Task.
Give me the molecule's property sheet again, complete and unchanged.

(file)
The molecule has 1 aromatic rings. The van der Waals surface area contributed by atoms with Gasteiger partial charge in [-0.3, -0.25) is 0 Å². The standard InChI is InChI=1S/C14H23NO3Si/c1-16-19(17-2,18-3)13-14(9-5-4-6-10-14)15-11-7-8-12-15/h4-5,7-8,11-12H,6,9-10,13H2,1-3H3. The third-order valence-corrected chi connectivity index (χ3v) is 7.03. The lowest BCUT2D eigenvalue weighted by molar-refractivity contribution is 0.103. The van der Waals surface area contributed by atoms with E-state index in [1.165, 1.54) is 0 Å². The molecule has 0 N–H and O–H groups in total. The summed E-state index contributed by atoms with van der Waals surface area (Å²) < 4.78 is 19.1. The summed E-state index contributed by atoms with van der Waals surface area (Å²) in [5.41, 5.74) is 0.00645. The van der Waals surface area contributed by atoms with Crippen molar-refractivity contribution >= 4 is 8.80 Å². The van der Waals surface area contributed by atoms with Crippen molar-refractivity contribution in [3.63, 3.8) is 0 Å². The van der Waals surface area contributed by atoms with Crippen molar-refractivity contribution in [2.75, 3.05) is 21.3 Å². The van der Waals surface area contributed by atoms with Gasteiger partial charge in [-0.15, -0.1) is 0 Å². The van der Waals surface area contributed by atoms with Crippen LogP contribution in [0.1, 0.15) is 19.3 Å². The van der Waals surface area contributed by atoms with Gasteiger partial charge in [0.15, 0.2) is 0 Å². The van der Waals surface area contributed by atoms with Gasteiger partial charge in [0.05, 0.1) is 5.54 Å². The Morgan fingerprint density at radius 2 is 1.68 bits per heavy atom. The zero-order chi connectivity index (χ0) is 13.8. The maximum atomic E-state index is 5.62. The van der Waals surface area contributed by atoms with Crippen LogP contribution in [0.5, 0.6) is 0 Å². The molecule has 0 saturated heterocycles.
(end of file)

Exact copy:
The molecule has 1 aromatic rings. The van der Waals surface area contributed by atoms with Gasteiger partial charge in [-0.3, -0.25) is 0 Å². The standard InChI is InChI=1S/C14H23NO3Si/c1-16-19(17-2,18-3)13-14(9-5-4-6-10-14)15-11-7-8-12-15/h4-5,7-8,11-12H,6,9-10,13H2,1-3H3. The third-order valence-corrected chi connectivity index (χ3v) is 7.03. The lowest BCUT2D eigenvalue weighted by molar-refractivity contribution is 0.103. The van der Waals surface area contributed by atoms with E-state index in [1.165, 1.54) is 0 Å². The molecule has 0 N–H and O–H groups in total. The summed E-state index contributed by atoms with van der Waals surface area (Å²) < 4.78 is 19.1. The summed E-state index contributed by atoms with van der Waals surface area (Å²) in [5.41, 5.74) is 0.00645. The van der Waals surface area contributed by atoms with Crippen molar-refractivity contribution >= 4 is 8.80 Å². The van der Waals surface area contributed by atoms with Crippen molar-refractivity contribution in [3.63, 3.8) is 0 Å². The van der Waals surface area contributed by atoms with Crippen molar-refractivity contribution in [2.75, 3.05) is 21.3 Å². The van der Waals surface area contributed by atoms with Gasteiger partial charge in [-0.15, -0.1) is 0 Å². The van der Waals surface area contributed by atoms with Crippen LogP contribution in [0.1, 0.15) is 19.3 Å². The van der Waals surface area contributed by atoms with Gasteiger partial charge in [0.15, 0.2) is 0 Å². The van der Waals surface area contributed by atoms with Gasteiger partial charge in [0.05, 0.1) is 5.54 Å². The Morgan fingerprint density at radius 2 is 1.68 bits per heavy atom. The zero-order chi connectivity index (χ0) is 13.8. The maximum atomic E-state index is 5.62. The van der Waals surface area contributed by atoms with Crippen LogP contribution in [0.5, 0.6) is 0 Å². The molecule has 0 saturated heterocycles.